Srebrenica Memorial Quilt Comes to the Greater Seattle Area


The Breakup of Yugoslavia, the War in Bosnia, and the Massacre at Srebrenica

Yugoslavia, a culturally rich and varied federation of six republics, was a peaceful and relatively prosperous country under President Tito, who died in 1980. After Tito's death the country gradually succumbed to the pressures of massive inflation and extreme nationalist movements. This extremism, principally fomented in the mid- and late-1980s in Serbia by President Slobodan Milošević, was then mirrored in Croatia by a nationalist movement led by President Franjo Tudjman.

Secession by Slovenia and Croatia, fearing the results of an ever more-aggressive Serbian expansionist movement, led to attack by the Serbian-dominated Yugoslav army in mid-1991. The conflict in Slovenia only lasted ten days, after which Serbian forces withdrew. But the war in Croatia dragged on, and by the year's end Serbia controlled one third of the country, and over 750,000 people had been displaced.

In the spring of 1992, the war started anew in a much more ethnically complex Bosnia-Herzegovina. The largest ethnic populations there, in concentrations scattered throughout the country, were Bosnian Croats, Bosnian Serbs, and Bosnian Muslims, now known as Bosniaks. Bosnian Serbs, with significant logistical and personnel support from neighboring Serbia, took over two-thirds of the country by the end of the year, meanwhile setting up concentration camps for Croats and Bosniaks, and expelling most of them and other non-Serbs from the territory they controlled in a maneuver now known as "ethnic cleansing."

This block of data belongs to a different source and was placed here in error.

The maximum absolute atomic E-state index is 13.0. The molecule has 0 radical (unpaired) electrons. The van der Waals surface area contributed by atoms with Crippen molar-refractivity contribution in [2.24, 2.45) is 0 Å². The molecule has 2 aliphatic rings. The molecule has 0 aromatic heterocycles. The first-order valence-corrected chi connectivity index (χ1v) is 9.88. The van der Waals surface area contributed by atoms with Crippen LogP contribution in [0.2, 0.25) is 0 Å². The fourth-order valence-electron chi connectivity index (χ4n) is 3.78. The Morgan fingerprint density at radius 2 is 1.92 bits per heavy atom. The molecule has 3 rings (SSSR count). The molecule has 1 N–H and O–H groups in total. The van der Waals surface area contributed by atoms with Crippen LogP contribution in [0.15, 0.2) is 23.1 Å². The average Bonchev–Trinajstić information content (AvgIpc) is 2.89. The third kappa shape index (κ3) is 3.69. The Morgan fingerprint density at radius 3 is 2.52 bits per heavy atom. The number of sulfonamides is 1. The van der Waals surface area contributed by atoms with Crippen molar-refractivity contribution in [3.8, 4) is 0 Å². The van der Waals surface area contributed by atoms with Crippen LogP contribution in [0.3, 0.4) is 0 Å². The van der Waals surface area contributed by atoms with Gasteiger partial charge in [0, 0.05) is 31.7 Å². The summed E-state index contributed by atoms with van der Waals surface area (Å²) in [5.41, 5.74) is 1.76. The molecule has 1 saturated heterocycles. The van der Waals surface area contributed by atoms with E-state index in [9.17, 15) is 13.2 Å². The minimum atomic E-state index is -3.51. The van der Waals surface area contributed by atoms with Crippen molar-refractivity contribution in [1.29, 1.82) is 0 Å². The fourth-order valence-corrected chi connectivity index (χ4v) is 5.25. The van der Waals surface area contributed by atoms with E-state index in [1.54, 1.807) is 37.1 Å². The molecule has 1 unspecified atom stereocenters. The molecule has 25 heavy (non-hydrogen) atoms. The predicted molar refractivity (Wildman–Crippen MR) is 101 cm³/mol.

In the course of the war Croats and Bosniaks began fighting each other as well, and the country became militarily divided into three zones of control. The war ended in late 1995 with the Dayton peace agreement, which included a new constitution. The division of the country into two "entities" -- the Serb-dominated Republika Srpska and the Croat-Bosniak-controlled Federation, ratified the wartime division of Bosnia.

The most notorious wartime atrocity (though by no means a great exception to the norm) was the massacre that took place in Srebrenica upon the fall of that enclave, a "UN safe area," in July 1995. In the days following the takeover by extremist Serbs, troops under the control of General Ratko Mladic systematically executed over 8,000 Bosniak men and boys. Their remains are still being exhumed from dozens of mass graves throughout eastern Bosnia.

The war resulted in approximately 100,000 deaths (predominantly Bosniaks), over a million people made refugees, and another million internally displaced persons. The ordinary civilian survivors of the war, victims regardless of ethnicity, are still trying to put their lives back together.